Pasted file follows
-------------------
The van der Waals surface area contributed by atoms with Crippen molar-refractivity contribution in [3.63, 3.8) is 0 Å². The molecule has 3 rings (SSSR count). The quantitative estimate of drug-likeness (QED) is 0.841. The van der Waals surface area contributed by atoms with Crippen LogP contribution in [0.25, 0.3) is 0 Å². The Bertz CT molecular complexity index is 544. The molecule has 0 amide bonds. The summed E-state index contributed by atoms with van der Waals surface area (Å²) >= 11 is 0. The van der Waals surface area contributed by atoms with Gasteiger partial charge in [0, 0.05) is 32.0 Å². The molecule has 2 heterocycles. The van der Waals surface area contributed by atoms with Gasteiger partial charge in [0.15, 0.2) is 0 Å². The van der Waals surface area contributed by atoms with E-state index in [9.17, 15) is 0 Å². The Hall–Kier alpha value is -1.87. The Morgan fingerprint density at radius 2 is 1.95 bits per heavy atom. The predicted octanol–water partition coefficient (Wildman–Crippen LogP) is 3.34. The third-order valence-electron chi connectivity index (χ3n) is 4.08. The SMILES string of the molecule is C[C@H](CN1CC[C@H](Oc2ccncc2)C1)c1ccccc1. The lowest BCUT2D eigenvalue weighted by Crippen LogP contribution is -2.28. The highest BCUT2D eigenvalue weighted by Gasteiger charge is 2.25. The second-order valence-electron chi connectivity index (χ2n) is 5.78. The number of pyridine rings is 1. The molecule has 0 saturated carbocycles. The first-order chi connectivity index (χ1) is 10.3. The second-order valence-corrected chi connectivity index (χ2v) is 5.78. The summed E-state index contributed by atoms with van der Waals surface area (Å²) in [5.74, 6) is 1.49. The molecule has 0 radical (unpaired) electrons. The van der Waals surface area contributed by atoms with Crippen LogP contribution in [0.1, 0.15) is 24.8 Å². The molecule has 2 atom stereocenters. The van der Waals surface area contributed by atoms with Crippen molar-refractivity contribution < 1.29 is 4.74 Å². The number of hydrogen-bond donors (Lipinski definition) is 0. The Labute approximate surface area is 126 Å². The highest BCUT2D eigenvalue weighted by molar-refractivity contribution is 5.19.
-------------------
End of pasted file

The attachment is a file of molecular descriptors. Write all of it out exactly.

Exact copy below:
The van der Waals surface area contributed by atoms with Crippen molar-refractivity contribution in [3.63, 3.8) is 0 Å². The molecule has 3 rings (SSSR count). The quantitative estimate of drug-likeness (QED) is 0.841. The van der Waals surface area contributed by atoms with Crippen LogP contribution in [0.25, 0.3) is 0 Å². The Bertz CT molecular complexity index is 544. The molecule has 0 amide bonds. The summed E-state index contributed by atoms with van der Waals surface area (Å²) >= 11 is 0. The van der Waals surface area contributed by atoms with Gasteiger partial charge in [0, 0.05) is 32.0 Å². The molecule has 2 heterocycles. The van der Waals surface area contributed by atoms with Gasteiger partial charge in [0.15, 0.2) is 0 Å². The van der Waals surface area contributed by atoms with E-state index in [9.17, 15) is 0 Å². The Hall–Kier alpha value is -1.87. The Morgan fingerprint density at radius 2 is 1.95 bits per heavy atom. The predicted octanol–water partition coefficient (Wildman–Crippen LogP) is 3.34. The third-order valence-electron chi connectivity index (χ3n) is 4.08. The SMILES string of the molecule is C[C@H](CN1CC[C@H](Oc2ccncc2)C1)c1ccccc1. The lowest BCUT2D eigenvalue weighted by Crippen LogP contribution is -2.28. The highest BCUT2D eigenvalue weighted by Gasteiger charge is 2.25. The second-order valence-electron chi connectivity index (χ2n) is 5.78. The number of pyridine rings is 1. The molecule has 0 saturated carbocycles. The first-order chi connectivity index (χ1) is 10.3. The second-order valence-corrected chi connectivity index (χ2v) is 5.78. The summed E-state index contributed by atoms with van der Waals surface area (Å²) in [5.74, 6) is 1.49. The molecule has 0 radical (unpaired) electrons. The van der Waals surface area contributed by atoms with Crippen LogP contribution in [0.1, 0.15) is 24.8 Å². The molecule has 2 atom stereocenters. The van der Waals surface area contributed by atoms with Crippen molar-refractivity contribution < 1.29 is 4.74 Å². The number of hydrogen-bond donors (Lipinski definition) is 0. The Labute approximate surface area is 126 Å². The highest BCUT2D eigenvalue weighted by molar-refractivity contribution is 5.19.